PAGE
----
Hydration?! Why, When and How?!

You may think that being hydrated is just a common and easy thing to do but A. Most people are not hydrated properly and B. They don’t know how to do it properly. We can fast and live for a long time but we can’t last without water that long.

Our bodies should be made up of 60% water as a male and 55% as a female, the amount of people who come in a do a body scan with me and are less than 50% water is staggering. The brain and heart are made up of roughly 73% water and the lungs about 83% water. 

Performance in your workouts severely declines when you are dehydrated by as little as 2% of body weight. Losses of 5% of body weight can decrease the capacity for work by about 30%!!

A 2% decrease in brain hydration can cause short term memory loss and have trouble with simple math computations. Long term dehydration causes brain cells to shrink in size and mass, a condition common in many elderly who have been dehydrated for years. Lack of mental clarity, sometimes referred to as “brain fog.” is what they live their lives in.

So what to do?!

First off you need to drink about an half an ounce of water per day per pound of bodyweight. So if you weigh 200 pounds you should consume 100 ounces of water per day. Taking in 70% of that water in the earlier part of your day and especially before workouts is key in performance and also making sure you don’t wake up all night long peeing.

Sipping your water goes a lot further than gulping it down. When you drink water fast and gulp it you expand your blood volume quickly and actually cause yourself to pee out electrolytes and end up more dehydrated.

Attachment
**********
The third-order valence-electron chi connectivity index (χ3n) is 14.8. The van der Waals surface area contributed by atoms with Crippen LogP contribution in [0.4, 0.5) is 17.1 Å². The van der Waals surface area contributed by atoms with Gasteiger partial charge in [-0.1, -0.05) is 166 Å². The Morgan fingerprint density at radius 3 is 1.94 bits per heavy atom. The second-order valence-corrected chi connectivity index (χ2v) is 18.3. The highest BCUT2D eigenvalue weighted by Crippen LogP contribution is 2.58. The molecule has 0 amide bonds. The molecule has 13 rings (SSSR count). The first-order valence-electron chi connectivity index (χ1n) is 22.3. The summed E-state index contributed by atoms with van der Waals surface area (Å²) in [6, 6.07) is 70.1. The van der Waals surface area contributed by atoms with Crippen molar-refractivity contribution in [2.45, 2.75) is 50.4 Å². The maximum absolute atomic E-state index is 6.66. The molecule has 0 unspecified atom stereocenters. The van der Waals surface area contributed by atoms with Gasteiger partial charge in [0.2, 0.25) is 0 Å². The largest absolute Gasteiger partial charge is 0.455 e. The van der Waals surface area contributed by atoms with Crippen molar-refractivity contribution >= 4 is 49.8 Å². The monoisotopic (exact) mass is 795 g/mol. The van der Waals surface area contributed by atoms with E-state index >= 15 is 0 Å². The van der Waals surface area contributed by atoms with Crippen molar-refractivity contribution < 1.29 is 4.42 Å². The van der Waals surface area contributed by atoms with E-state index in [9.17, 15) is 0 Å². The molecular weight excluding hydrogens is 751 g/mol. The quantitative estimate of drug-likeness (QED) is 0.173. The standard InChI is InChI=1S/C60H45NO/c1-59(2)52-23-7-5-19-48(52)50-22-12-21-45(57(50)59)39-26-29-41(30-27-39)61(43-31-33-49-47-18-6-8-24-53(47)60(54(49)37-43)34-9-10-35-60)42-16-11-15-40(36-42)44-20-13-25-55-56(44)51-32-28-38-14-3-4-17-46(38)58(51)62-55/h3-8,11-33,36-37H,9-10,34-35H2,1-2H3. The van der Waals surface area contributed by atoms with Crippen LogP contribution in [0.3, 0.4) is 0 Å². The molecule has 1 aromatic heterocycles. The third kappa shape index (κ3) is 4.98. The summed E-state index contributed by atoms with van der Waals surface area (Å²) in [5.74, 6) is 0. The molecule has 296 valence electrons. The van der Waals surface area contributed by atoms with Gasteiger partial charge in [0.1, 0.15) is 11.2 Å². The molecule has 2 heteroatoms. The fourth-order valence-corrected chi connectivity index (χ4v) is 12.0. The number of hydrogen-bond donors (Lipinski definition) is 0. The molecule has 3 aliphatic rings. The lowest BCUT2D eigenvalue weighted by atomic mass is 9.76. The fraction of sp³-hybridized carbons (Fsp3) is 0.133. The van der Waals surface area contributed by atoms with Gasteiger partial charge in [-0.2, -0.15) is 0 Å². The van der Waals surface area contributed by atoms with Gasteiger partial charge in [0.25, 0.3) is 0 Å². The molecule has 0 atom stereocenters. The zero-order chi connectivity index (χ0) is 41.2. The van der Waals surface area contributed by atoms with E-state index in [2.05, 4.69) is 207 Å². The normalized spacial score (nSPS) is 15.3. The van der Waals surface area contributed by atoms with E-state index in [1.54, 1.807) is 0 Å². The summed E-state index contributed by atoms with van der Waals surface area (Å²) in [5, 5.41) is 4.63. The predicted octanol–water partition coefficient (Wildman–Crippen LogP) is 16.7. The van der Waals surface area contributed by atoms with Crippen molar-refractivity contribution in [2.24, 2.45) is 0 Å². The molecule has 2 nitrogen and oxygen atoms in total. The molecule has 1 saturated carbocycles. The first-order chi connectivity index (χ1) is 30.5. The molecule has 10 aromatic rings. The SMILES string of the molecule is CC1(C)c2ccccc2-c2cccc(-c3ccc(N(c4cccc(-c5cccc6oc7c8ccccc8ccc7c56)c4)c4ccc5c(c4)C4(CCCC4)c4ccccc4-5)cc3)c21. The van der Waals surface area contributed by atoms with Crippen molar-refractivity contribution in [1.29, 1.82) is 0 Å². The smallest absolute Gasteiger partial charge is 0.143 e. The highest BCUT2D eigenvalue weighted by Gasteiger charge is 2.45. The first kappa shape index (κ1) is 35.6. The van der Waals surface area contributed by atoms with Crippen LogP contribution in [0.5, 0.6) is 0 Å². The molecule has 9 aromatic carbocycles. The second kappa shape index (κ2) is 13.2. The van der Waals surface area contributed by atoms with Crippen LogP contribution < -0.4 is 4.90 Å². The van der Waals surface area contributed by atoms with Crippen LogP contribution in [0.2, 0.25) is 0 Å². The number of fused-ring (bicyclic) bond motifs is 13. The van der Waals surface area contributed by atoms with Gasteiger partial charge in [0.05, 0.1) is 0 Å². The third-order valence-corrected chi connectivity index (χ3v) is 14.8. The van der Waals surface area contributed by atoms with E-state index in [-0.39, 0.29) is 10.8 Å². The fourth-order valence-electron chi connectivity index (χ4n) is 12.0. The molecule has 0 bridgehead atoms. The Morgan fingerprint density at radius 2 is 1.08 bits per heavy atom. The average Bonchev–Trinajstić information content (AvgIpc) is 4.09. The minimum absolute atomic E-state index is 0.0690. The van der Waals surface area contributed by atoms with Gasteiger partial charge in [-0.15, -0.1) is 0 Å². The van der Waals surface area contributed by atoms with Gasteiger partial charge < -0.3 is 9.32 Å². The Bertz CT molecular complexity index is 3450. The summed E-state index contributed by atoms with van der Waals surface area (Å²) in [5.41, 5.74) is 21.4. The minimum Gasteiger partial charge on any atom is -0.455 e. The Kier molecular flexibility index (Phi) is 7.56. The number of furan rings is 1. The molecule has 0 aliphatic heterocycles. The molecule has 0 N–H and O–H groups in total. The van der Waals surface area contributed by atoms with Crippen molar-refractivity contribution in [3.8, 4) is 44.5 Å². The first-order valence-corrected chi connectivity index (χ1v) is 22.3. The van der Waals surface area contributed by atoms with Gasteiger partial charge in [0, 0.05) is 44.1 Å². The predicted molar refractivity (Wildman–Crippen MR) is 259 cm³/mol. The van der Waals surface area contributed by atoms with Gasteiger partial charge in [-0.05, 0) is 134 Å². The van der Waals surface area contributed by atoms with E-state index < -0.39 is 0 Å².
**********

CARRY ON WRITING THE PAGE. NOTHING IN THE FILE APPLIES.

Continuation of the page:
Sip your water, its not going anywhere 🙂

For intense exercise and drinking water use use the Galpin Equation to stay hydrated. And here it is: The Galpin Equation: Every 15 minutes consume (in ounces) your body weight (in pounds) / 30 to stay hydrated during a demanding activity.

Now water is only one part of the hydration equation. Electrolytes are the second part of the equation. Without sodium, potassium and magnesium in the right quantities your body and brain will NOT function properly and if you drink too much water without electrolytes you can end up in a bad spot as well with same feelings and problems as when you’re dehydrated.

If you eat a healthy diet with minimal processed food you do NOT get enough sodium(salt) and if you train hard it becomes so important to keep the balance and intake up. Use a high quality sea salt to salt your food to taste and using a high quality electrolyte like LMNT around your workouts will put you in the right spot.

Sodium plays a number of important roles in your body. It helps in the absorption of nutrients in your gut, maintaining cognitive function, nerve impulse transmission and muscle contraction. But, from an athletes point of view ,the most critical function it plays is in helping you maintain a fluid balance in your body.

Sodium is the main electrolyte found in your blood. Your blood makes up 15-20% of the extracellular fluid in your body (about 170 ounces in the average adult), so much of your body’s total sodium reserves are found here.

That sodium helps you absorb and retain more of the fluid you take in, and this boosts your blood plasma volume. The more blood you have, the less strain on your cardiovascular system as it works to deliver oxygen to your muscles and dissipate heat to cool you down when you’re working hard. Basically, sodium’s pretty important if you want to maintain your performance when it counts!

I really hope this helps and I really hope your staying hydrated! Don’t be caught dehydrated! I warned you here first!!

Have an awesome day!

Coach Daniel